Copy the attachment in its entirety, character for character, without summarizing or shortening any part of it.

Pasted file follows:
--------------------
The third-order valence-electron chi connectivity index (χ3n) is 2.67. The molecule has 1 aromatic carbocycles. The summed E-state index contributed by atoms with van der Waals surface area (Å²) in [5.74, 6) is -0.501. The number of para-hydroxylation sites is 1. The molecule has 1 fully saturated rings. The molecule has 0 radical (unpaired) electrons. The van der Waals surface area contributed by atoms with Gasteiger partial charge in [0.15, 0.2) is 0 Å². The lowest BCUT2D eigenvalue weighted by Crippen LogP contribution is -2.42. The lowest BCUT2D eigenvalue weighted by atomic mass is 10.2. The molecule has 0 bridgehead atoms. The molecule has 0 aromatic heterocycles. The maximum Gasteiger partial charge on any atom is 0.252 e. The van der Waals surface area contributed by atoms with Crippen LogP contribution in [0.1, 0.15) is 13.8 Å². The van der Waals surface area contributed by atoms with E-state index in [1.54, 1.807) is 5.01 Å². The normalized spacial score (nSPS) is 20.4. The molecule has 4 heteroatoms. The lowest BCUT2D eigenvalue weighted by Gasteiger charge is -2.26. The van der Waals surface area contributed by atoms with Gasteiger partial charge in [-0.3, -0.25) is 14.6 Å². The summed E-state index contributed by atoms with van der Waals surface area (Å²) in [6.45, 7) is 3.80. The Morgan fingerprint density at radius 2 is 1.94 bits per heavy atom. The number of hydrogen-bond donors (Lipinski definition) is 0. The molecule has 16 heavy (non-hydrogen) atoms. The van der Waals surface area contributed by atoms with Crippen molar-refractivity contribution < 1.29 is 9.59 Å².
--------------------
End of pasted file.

The third-order valence-electron chi connectivity index (χ3n) is 2.67. The molecule has 1 aromatic carbocycles. The summed E-state index contributed by atoms with van der Waals surface area (Å²) in [5.74, 6) is -0.501. The number of para-hydroxylation sites is 1. The molecule has 1 fully saturated rings. The molecule has 0 radical (unpaired) electrons. The van der Waals surface area contributed by atoms with Gasteiger partial charge in [0.15, 0.2) is 0 Å². The lowest BCUT2D eigenvalue weighted by Crippen LogP contribution is -2.42. The lowest BCUT2D eigenvalue weighted by atomic mass is 10.2. The molecule has 0 bridgehead atoms. The molecule has 0 aromatic heterocycles. The maximum Gasteiger partial charge on any atom is 0.252 e. The van der Waals surface area contributed by atoms with Crippen LogP contribution in [0.1, 0.15) is 13.8 Å². The van der Waals surface area contributed by atoms with E-state index in [1.54, 1.807) is 5.01 Å². The normalized spacial score (nSPS) is 20.4. The molecule has 4 heteroatoms. The lowest BCUT2D eigenvalue weighted by Gasteiger charge is -2.26. The van der Waals surface area contributed by atoms with Gasteiger partial charge in [-0.3, -0.25) is 14.6 Å². The summed E-state index contributed by atoms with van der Waals surface area (Å²) in [6.45, 7) is 3.80. The Morgan fingerprint density at radius 2 is 1.94 bits per heavy atom. The number of hydrogen-bond donors (Lipinski definition) is 0. The molecule has 16 heavy (non-hydrogen) atoms. The van der Waals surface area contributed by atoms with Crippen molar-refractivity contribution < 1.29 is 9.59 Å².